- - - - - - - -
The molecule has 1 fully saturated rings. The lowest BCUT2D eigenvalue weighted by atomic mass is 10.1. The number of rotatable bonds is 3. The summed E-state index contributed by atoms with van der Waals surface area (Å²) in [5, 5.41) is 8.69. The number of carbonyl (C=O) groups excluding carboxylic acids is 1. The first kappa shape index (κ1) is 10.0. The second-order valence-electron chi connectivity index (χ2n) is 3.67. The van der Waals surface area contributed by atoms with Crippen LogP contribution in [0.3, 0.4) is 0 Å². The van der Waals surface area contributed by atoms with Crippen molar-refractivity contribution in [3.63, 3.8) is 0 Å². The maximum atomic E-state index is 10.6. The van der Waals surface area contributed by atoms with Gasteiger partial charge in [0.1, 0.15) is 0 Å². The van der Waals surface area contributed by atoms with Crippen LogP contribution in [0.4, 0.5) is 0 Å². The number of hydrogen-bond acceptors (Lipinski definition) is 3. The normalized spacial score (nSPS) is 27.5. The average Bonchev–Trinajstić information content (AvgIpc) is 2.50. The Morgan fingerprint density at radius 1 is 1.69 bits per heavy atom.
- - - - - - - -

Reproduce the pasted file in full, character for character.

The molecule has 1 fully saturated rings. The lowest BCUT2D eigenvalue weighted by atomic mass is 10.1. The number of rotatable bonds is 3. The summed E-state index contributed by atoms with van der Waals surface area (Å²) in [5, 5.41) is 8.69. The number of carbonyl (C=O) groups excluding carboxylic acids is 1. The first kappa shape index (κ1) is 10.0. The second-order valence-electron chi connectivity index (χ2n) is 3.67. The van der Waals surface area contributed by atoms with Crippen LogP contribution in [0.3, 0.4) is 0 Å². The van der Waals surface area contributed by atoms with Crippen molar-refractivity contribution in [3.63, 3.8) is 0 Å². The maximum atomic E-state index is 10.6. The van der Waals surface area contributed by atoms with Gasteiger partial charge in [0.1, 0.15) is 0 Å². The van der Waals surface area contributed by atoms with Crippen LogP contribution in [0.4, 0.5) is 0 Å². The number of hydrogen-bond acceptors (Lipinski definition) is 3. The normalized spacial score (nSPS) is 27.5. The average Bonchev–Trinajstić information content (AvgIpc) is 2.50. The Morgan fingerprint density at radius 1 is 1.69 bits per heavy atom.